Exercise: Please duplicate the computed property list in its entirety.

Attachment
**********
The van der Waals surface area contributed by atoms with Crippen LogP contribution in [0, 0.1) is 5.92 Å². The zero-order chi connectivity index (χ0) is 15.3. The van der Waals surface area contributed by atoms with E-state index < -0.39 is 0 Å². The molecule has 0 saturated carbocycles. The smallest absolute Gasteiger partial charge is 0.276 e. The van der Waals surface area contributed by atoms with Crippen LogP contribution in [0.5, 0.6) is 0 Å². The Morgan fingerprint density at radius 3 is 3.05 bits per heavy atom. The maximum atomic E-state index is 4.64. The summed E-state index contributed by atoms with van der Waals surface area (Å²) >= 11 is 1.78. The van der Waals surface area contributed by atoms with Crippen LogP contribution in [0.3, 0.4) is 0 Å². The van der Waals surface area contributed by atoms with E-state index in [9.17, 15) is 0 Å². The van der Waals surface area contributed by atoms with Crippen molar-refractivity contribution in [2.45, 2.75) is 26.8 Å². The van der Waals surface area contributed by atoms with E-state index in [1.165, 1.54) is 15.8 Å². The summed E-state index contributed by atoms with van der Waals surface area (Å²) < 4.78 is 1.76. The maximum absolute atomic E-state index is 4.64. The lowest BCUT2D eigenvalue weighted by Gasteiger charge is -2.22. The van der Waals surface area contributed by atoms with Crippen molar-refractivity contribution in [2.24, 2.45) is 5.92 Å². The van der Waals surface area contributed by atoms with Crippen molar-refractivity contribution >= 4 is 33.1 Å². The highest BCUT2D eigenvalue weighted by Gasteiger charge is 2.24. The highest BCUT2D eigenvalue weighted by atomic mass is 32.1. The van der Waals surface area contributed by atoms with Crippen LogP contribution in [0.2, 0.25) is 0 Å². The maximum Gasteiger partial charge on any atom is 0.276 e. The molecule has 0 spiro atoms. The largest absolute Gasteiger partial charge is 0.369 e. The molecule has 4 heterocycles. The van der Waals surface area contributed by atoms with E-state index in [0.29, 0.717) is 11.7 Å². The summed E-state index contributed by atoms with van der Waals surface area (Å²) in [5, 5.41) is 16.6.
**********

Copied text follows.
The van der Waals surface area contributed by atoms with Crippen LogP contribution in [0, 0.1) is 5.92 Å². The zero-order chi connectivity index (χ0) is 15.3. The van der Waals surface area contributed by atoms with E-state index < -0.39 is 0 Å². The molecule has 0 saturated carbocycles. The smallest absolute Gasteiger partial charge is 0.276 e. The van der Waals surface area contributed by atoms with Crippen LogP contribution in [0.5, 0.6) is 0 Å². The Morgan fingerprint density at radius 3 is 3.05 bits per heavy atom. The maximum atomic E-state index is 4.64. The summed E-state index contributed by atoms with van der Waals surface area (Å²) >= 11 is 1.78. The van der Waals surface area contributed by atoms with Crippen LogP contribution in [0.3, 0.4) is 0 Å². The van der Waals surface area contributed by atoms with E-state index in [9.17, 15) is 0 Å². The van der Waals surface area contributed by atoms with Crippen molar-refractivity contribution in [2.45, 2.75) is 26.8 Å². The van der Waals surface area contributed by atoms with E-state index in [1.165, 1.54) is 15.8 Å². The summed E-state index contributed by atoms with van der Waals surface area (Å²) < 4.78 is 1.76. The maximum absolute atomic E-state index is 4.64. The lowest BCUT2D eigenvalue weighted by Gasteiger charge is -2.22. The van der Waals surface area contributed by atoms with Crippen molar-refractivity contribution in [2.24, 2.45) is 5.92 Å². The van der Waals surface area contributed by atoms with Crippen molar-refractivity contribution >= 4 is 33.1 Å². The highest BCUT2D eigenvalue weighted by Gasteiger charge is 2.24. The highest BCUT2D eigenvalue weighted by atomic mass is 32.1. The van der Waals surface area contributed by atoms with Crippen LogP contribution in [0.2, 0.25) is 0 Å². The maximum Gasteiger partial charge on any atom is 0.276 e. The molecule has 0 spiro atoms. The largest absolute Gasteiger partial charge is 0.369 e. The molecule has 4 heterocycles. The van der Waals surface area contributed by atoms with E-state index in [0.29, 0.717) is 11.7 Å². The summed E-state index contributed by atoms with van der Waals surface area (Å²) in [5, 5.41) is 16.6.